Can I get infected with any of these viruses from the Communion cup?

Believe it or not, there have been a few controlled scientific studies to determine the potential for infections from a shared communion cup.  The summary of these studies is that there is a very low risk of infection overall.  Interestingly, the studies indicate that the mode of infection in this practice is more commonly the touching of the cup with infected hands (from coughing & sneezing etc.) followed by transferring to another person, rather than by saliva.  Take home message is that it is a good practice to avoid receiving the Precious Blood when you are ill.  Remember that theologically speaking, receiving either form of the Eucharist is to receive the fullness of Jesus in the sacrament.

With respect to influenza, should I get the flu vaccine?  I know somebody who got the vaccine and still got sick!

This has become an area of controversy and I will attempt to offer a few simple points for consideration; in the end you should discuss with your doctor.  Keep in mind that there is no perfect vaccine; there are always some unintended adverse reactions to vaccines that occur in very low frequencies, no public health agency would ever claim otherwise.  However, there is no conspiracy among the government or vaccine producers; these have been circulated and unfortunately are depriving the average citizen from making an intelligent informed decision.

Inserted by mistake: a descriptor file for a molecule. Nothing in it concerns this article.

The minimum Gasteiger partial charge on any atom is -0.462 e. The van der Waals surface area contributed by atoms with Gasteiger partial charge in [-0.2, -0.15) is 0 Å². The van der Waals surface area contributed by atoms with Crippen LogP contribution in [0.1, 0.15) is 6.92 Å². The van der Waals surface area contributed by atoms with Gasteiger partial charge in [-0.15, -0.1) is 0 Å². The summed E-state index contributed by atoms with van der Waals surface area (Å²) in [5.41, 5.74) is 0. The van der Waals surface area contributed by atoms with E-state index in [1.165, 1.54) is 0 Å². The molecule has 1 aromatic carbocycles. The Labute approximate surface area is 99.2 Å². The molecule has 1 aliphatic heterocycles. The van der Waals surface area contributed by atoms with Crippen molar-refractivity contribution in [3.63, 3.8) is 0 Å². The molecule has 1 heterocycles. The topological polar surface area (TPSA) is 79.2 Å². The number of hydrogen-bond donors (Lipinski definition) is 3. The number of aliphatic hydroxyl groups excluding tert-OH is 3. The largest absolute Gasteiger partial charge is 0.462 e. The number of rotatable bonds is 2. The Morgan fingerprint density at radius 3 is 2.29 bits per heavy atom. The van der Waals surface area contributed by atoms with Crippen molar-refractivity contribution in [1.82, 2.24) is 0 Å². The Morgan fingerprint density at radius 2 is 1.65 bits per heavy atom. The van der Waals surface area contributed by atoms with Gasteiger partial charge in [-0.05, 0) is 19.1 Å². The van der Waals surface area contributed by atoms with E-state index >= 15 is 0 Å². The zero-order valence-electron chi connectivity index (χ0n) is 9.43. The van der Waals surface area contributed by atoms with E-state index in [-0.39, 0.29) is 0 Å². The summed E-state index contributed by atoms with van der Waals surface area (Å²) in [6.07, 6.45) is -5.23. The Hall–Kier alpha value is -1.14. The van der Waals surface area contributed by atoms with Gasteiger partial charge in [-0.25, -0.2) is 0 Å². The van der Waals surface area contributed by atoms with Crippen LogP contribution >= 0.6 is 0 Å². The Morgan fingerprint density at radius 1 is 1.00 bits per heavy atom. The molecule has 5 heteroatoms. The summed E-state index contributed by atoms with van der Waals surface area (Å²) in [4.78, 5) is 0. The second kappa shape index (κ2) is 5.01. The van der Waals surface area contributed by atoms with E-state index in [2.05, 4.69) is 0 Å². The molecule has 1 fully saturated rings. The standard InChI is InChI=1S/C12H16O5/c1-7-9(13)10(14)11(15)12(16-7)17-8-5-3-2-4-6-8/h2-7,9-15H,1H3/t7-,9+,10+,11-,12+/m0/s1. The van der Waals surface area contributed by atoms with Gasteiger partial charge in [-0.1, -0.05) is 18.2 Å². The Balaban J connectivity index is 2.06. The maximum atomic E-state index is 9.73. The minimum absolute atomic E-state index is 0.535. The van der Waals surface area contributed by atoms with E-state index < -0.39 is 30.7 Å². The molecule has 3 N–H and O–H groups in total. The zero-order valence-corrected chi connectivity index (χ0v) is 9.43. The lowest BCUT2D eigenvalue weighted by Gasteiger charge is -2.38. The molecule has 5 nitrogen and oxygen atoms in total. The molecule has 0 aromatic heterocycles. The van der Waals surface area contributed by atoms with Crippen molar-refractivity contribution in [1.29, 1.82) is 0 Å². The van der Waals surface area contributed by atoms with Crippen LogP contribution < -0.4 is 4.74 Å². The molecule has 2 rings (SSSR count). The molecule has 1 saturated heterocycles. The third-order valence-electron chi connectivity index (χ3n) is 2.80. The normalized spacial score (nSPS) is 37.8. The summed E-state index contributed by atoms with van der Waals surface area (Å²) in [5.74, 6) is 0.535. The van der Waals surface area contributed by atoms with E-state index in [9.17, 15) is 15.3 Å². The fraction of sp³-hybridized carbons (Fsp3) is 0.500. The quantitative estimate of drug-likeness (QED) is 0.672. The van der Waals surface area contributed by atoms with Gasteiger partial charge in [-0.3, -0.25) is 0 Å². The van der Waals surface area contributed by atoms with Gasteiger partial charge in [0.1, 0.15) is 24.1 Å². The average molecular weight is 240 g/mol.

First of all, many who receive the flu vaccine and still got sick, were not actually infected by influenza but rather by one of the 200 strains of the common cold viruses.   Yet there are many documented cases of flu illness among vaccine recipients.  In fact, the CDC publishes this information every year.  The vaccine effectiveness ranges from 40-60 percent each year.  From an individualistic standpoint this may not seem like good odds–“If I get the vaccine, I still have a 50 percent chance of getting the flu!”  However, getting the vaccine, even at a 50% effective rate, will have a community-wide prevention benefit; fewer people infected means fewer transmissions and fewer new cases etc.  Estimates are that well over 20,000 deaths are prevented each year by this vaccine, in spite of the fact that many individuals still get sick.